martes, 30 de abril de 2013

Defining Relative Clauses VS. Non-defining relative clauses.



Defining Relative Clauses VS. Non-defining relative clauses
 

>Non-defining Relative Clauses

They provide interesting additional information which is not essential to understanding the meaning of the sentence.
Example: Mrs. Jackson, who is very intelligent, lives on the corner.
"Mrs Johnson lives on the corner" provides a good piece of information. We also know that she is very intelligent, thanks to the relative clause (another interesting piece of information).
NB: YOU MUST USE COMMAS!

>Defining Relative Clauses

- their information is crucial in understanding the meaning of the sentence.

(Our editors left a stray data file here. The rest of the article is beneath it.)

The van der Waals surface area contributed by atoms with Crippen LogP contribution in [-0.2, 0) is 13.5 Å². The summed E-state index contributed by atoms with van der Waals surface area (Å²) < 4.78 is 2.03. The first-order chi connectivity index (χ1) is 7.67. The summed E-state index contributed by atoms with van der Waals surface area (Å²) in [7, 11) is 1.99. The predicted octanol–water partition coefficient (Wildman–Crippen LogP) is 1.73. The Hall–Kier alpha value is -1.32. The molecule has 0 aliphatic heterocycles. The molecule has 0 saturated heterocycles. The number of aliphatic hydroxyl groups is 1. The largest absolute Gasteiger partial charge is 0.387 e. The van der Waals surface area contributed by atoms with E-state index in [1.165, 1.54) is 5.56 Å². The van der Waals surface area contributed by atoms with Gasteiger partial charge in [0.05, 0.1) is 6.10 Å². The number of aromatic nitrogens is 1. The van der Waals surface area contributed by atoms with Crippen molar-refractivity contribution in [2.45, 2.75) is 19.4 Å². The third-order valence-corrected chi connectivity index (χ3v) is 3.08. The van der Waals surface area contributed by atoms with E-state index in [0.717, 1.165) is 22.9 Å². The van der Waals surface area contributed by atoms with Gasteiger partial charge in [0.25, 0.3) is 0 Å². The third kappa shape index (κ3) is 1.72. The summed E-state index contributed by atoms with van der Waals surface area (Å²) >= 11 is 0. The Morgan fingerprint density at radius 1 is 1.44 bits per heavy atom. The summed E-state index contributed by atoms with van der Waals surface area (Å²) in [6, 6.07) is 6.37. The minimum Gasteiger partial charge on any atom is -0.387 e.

- if you remove them, the sentence has a different meaning or no meaning at all.
Examples:
The woman who lives in apartment No. 34 has been arrested.
What woman? The woman who lives in apartment n°34, not another woman.
A defining relative clause clearly defines who or what we are talking about. Without this information, it would be difficult to know who or what is meant.
NB: NO COMMAS!


Defining Relative Clauses
 
Person
Object
Subject who, that
which, that
Object Ø, that (also: who, whom) Ø, that (also: which)
Possessive whose whose, of which

Examples:
>Subject:
Example: Children who (that) play with fire are in great danger of harm.
The man who bought all the books by Hemingway has died.
Which is better? which/who OR that?
> who and which: written English
> that: oral English

>Object:
Example: That's the boy (Ø , that, who, whom) I invited to the party.
There's the house (Ø, that, which) I'd like to buy.
>Possessive:
Example: He's the man whose car was stolen last week.
They were sure to visit the town whose location (OR the location of which) was little known



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